Friday, February 2, 2018

Grace and Frankie—why I really like this show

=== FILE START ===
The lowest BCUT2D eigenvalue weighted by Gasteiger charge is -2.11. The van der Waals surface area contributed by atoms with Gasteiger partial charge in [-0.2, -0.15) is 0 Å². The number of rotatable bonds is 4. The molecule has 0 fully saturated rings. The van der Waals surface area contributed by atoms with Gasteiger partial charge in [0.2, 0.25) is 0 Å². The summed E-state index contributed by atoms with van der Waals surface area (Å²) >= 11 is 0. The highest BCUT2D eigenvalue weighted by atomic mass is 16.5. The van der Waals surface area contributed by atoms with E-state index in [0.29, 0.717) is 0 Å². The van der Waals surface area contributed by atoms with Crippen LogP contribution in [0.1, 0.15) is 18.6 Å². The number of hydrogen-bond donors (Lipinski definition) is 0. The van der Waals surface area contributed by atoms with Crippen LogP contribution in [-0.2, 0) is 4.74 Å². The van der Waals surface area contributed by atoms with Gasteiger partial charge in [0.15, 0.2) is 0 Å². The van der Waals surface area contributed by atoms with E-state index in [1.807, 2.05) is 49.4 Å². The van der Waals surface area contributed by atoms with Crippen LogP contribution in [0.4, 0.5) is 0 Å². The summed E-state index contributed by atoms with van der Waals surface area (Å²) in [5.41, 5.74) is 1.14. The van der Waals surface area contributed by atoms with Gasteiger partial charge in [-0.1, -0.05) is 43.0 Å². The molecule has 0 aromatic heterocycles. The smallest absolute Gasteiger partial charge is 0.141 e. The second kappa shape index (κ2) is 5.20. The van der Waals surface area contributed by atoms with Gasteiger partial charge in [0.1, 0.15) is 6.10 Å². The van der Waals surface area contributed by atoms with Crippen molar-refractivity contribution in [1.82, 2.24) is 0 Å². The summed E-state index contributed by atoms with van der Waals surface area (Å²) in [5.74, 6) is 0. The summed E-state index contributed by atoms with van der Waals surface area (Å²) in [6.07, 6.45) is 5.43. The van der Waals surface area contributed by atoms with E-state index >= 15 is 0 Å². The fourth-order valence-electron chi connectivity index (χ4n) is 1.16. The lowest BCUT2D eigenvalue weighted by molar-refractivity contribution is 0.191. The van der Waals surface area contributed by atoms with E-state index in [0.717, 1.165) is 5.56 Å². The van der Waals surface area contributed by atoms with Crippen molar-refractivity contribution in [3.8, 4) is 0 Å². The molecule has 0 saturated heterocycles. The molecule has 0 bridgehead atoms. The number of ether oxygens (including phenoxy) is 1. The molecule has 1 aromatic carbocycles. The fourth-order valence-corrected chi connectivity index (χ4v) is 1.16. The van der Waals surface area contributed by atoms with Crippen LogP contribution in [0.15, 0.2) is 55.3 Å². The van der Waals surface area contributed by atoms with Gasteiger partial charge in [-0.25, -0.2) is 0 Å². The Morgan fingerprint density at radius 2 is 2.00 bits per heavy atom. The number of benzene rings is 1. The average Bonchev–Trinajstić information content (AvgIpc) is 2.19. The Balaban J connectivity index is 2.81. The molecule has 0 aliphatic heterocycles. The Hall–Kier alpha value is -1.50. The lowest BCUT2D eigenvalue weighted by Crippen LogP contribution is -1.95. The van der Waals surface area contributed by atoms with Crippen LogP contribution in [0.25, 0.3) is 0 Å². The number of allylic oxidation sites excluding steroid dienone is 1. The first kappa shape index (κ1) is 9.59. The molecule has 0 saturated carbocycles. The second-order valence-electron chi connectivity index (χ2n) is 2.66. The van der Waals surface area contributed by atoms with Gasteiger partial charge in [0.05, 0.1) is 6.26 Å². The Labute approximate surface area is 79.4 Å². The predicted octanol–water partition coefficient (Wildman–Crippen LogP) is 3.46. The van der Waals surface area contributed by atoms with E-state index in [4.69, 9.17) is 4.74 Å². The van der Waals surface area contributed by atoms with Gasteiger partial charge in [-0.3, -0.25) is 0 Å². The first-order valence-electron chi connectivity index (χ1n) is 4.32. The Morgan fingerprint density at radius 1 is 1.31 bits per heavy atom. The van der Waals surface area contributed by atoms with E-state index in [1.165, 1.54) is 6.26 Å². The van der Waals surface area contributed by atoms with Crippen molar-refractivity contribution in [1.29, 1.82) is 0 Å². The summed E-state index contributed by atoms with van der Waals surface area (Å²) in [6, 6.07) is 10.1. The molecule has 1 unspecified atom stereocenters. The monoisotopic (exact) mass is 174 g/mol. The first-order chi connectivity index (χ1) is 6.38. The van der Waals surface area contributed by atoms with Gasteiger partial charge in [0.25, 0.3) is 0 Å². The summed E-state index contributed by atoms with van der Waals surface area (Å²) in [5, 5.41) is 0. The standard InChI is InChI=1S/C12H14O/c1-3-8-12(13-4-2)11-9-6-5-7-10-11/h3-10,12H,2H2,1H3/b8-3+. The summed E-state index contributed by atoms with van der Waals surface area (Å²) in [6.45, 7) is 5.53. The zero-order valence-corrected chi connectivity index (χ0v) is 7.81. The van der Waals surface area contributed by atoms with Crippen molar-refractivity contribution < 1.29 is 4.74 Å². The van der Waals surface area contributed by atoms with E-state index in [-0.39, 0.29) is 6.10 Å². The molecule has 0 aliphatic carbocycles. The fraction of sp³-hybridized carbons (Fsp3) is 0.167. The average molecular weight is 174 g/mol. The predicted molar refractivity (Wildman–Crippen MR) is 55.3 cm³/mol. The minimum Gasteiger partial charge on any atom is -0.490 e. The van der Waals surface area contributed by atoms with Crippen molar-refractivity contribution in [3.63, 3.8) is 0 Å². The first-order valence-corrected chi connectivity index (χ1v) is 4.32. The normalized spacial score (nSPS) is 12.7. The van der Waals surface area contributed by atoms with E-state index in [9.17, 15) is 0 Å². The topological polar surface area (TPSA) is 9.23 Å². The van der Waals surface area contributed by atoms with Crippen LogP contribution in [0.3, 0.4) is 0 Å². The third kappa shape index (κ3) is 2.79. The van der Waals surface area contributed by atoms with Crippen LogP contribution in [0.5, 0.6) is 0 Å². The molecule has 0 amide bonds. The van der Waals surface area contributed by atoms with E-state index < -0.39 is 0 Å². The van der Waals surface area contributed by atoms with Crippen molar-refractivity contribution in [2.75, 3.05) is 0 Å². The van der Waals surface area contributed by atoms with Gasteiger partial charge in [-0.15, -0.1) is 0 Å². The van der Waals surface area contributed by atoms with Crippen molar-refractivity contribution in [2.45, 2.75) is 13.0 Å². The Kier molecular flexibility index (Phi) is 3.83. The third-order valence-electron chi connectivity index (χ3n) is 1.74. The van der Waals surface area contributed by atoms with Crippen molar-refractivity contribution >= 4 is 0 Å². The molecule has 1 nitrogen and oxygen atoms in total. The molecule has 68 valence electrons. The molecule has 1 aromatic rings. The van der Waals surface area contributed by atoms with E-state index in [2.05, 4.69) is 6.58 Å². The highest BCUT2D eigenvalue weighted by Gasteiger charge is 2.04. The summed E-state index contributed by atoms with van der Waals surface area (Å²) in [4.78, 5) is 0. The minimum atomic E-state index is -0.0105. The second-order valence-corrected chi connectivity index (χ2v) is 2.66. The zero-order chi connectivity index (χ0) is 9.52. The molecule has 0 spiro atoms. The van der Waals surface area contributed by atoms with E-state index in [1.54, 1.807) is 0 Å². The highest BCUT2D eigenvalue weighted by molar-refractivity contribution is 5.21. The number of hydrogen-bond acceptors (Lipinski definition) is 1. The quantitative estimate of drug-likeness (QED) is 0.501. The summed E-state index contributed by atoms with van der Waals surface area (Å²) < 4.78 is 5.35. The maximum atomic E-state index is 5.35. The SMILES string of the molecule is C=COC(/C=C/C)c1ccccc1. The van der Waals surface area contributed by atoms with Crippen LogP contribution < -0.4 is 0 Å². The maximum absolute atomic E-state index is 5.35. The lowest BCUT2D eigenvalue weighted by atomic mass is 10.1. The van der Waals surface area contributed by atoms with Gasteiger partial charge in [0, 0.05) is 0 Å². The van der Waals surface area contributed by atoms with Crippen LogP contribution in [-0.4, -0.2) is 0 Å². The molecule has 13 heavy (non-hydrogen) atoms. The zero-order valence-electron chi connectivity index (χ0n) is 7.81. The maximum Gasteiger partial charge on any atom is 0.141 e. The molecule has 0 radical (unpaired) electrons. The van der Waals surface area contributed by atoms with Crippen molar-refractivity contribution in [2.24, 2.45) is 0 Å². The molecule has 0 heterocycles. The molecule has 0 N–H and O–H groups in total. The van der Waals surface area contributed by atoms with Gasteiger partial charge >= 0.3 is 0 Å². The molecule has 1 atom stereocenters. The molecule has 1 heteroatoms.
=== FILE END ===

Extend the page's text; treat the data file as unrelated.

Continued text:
I didn’t start watching Grace and Frankie on Netflix until recently. I have definitely noticed it and even wondered about it, since it’s gotten mostly good reviews from the critics. But a few weeks ago, I sat down and watched the first episode, and from then on I was hooked. For starters, it is truly an adult comedy series, as in not for children, and I welcome that in a youth-focused culture and media. I like shows with younger people and I watch a lot of them, so that’s not a problem. But there has been a real lack of intelligently-written shows for older adults. One of the creators/writers is Marta Kaufman, who was one of the two writers on Friends, a show that I’ve also been re-watching recently. The wonderful timing and delivery of lines on Friends made it the excellent show it was, in addition to excellent acting. The acting on Grace and Frankie is also top-notch; Jane Fonda (Grace), Lily Tomlin (Frankie), Martin Sheen (Robert) and Sam Waterston (Sol) are simply wonderful. After about five episodes in, it felt like they lived in my neighborhood and that I was running into them every day. The writing is intelligent and natural. This is how adults talk and interact, among themselves and with their grown children who have their own lives and problems. There is cursing, yelling, love and sex and everything in between. There is also pot smoking and dabbling in alternative highs courtesy of Frankie who is an aging hippie, artist, and life lover. I’m enjoying watching her interact with Grace who is her polar opposite—a private and reserved former career woman (now retired), who worries about getting older and about lack of order. It’s entirely plausible that this is how women who have been married for forty years might react to finding out that their husbands (law firm partners for many years) are gay and want to marry each other. So divorces ensue, and all parties try their best to be civilized about the upheaval in all their lives. What’s nice about the show is that there are no pat answers—love and life are messy. Getting older is difficult. Wanting to live out your life with someone you love may hurt someone else you love or thought you would love for the rest of your life. The adults apologize a lot for hurting each other; Sam Waterston’s character Sol seems especially conflicted by his need to change his life. He loves Robert but doesn’t want to hurt his ex-wife Frankie. And yet he does, time and again. Frankie is learning how to establish boundaries for how to deal with Sol going forward. Grace seems to have accepted that she and Robert were never really that close and she acknowledges her part in that; their relationship seemed to be cold and rote, whereas Sol and Frankie’s relationship seemed to be warm and vibrant. What’s interesting is that you don’t end up rooting for any one character. I like them all; each of them has their quirks, annoying habits, ways of talking, and ways of interacting, that are by turns funny, touching and memorable. I’ve already finished season 1 and am well into season 2. It’s a welcome change from all of the murder and crime series that leave you with very little other than strangely-concocted plots, sexually-perverted criminals, and weak conclusions--in other words, nothing memorable. Grace and Frankie is a show I will remember down the road. 


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